Tag Archives: Breast Cancer Awareness Month

Pink Ribbon Culture? Who Benefits? Not People with Breast Cancer


Debbie says:

soupKaruna Jaggar of Breast Cancer Action has harsh words for what she calls “pink-ribbon culture.” See #6 for her definition of the stronger term “pinkwashing.”

Jaggar lays out the numbers:

Each year, 250,000 women are diagnosed with breast cancer. Up to one-third of all breast cancers will metastasize (spread beyond the breast into the rest of the body); it is metastatic breast cancer that kills women. Black women are 40 percent more likely to die of breast cancer than their white counterparts. And each year, 40,000 women die of breast cancer, despite all the awareness and pink ribbons.

She gives a good history of the (admirable) roots of the pink ribbon, and goes on to list ” six ways that pink ribbon culture distracts from meaningful progress on breast cancer.” Here are two of them:

2. Corporations exploit concern about breast cancer for profit. Each October, marketers take advantage of people’s sincere concern about breast cancer to make money and generate good publicity. Anyone can put a pink ribbon on anything, and they do—from handguns to garbage trucks, from perfume to toilet paper. But there is no transparency or accountability about where the pink ribbon money goes. Sometimes no money at all from the purchase goes to a breast cancer organization. But even if the company does make a donation, most of these promotions ultimately benefit corporations far more than they help women living with and at risk of breast cancer.

6. Some pink ribbon products are linked to causing breast cancer. Years ago, Breast Cancer Action came up with a term for this, pinkwashing: the outrageous corporate practice of selling products linked to an increased risk of breast cancer while claiming to care about (and profiting from) breast cancer. This year, we are challenging two giant agricultural companies who are using leftover wastewater from oil corporations to irrigate their citrus—while also using pink ribbons to sell them.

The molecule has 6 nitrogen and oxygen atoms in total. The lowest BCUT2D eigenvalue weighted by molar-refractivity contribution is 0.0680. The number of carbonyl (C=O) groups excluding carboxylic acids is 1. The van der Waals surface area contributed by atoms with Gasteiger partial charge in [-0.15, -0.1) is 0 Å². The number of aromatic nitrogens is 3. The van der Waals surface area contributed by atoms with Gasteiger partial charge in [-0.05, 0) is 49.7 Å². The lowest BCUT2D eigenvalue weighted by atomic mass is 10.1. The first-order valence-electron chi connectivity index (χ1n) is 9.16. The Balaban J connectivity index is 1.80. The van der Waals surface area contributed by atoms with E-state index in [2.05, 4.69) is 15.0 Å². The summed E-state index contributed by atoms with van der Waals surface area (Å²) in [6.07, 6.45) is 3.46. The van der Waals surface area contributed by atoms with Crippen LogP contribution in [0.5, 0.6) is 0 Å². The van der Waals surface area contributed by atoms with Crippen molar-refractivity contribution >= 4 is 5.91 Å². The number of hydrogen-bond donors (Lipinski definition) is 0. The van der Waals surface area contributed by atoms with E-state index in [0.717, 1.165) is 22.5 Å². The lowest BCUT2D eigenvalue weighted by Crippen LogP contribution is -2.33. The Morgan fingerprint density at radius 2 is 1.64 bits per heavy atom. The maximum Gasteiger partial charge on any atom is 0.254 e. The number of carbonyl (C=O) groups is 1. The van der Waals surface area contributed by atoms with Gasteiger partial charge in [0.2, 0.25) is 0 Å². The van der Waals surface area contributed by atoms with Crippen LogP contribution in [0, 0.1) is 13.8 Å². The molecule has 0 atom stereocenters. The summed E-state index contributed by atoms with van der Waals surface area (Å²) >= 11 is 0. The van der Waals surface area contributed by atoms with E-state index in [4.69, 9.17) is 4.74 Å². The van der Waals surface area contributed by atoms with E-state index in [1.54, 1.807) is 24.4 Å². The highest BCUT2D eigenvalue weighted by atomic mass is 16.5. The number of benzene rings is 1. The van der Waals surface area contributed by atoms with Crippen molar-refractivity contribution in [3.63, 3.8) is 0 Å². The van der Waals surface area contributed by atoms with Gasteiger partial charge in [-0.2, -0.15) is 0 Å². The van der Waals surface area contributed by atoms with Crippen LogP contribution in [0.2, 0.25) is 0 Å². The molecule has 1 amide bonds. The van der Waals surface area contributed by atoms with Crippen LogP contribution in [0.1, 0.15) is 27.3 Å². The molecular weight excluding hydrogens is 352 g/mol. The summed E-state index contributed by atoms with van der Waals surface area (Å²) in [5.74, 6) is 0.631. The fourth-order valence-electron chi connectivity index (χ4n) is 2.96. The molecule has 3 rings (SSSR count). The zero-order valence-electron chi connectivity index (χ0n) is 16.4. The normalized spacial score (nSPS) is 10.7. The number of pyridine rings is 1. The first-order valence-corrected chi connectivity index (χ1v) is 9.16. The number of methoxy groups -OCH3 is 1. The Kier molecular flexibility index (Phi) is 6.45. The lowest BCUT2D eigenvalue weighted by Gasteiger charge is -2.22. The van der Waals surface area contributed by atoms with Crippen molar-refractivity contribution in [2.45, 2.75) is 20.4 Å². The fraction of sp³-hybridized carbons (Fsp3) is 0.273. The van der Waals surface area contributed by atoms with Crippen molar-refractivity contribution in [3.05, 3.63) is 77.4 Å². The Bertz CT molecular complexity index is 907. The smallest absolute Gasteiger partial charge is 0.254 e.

(To be clear, I have no reason to believe that Campbell’s Chicken Noodle Soup causes cancer; I just love the Warhol-ish absurdity of the photo at the top of this blog.)


Dana Bolger at Feministing (who has previously profiled Jaggar), takes a moment to highlight just how far pink-ribbon October culture can go:

I wish I could say pinkwashing has reached new heights here (get it), but this is nothing new. Last year, Massachusetts cops introduced pink handcuffs (because where do women get better healthcare than… in prison?). And the year before that, Susan G. Komen teamed up with a fracking company to give us pink drill bits (and oh yeah also carcinogenic toxins).

Yep, that’s right, the U.S. military, known far and wide for its concern for human life (women’s or otherwise).  Jaggar shares an image at the link to her article of a pink handgun sold as part of a “breast cancer awareness kit.”

If you wear a ribbon as a memory of your own breast cancer experiences, or to honor someone you love, or to increase your own awareness of the scope and depth of the issue,  I support you, and I feel sure Jaggar and Bolger do so as well. Its the shameless co-optation of a loving symbol to shore up a deeply anti-human set of corporate goals and objectives we despise. It’s the eagerness to embrace a symbol while doing nothing for people with breast cancer (not all of whom are women), and doing nothing to clean up the toxins we deal with every day.  Perhaps worse, it’s the tacit permission for people to substitute shallow “awareness” for real, engaged concern.

Breast Cancer: Just the Facts, Ma’am

Laurie and Debbie say:

It’s Breast Cancer Awareness Month in the United States, which might be a good thing if it increased breast cancer awareness. Instead, it far too often reinforces stereotypes, gives marketers a hook, and increases the amount of pink in the world.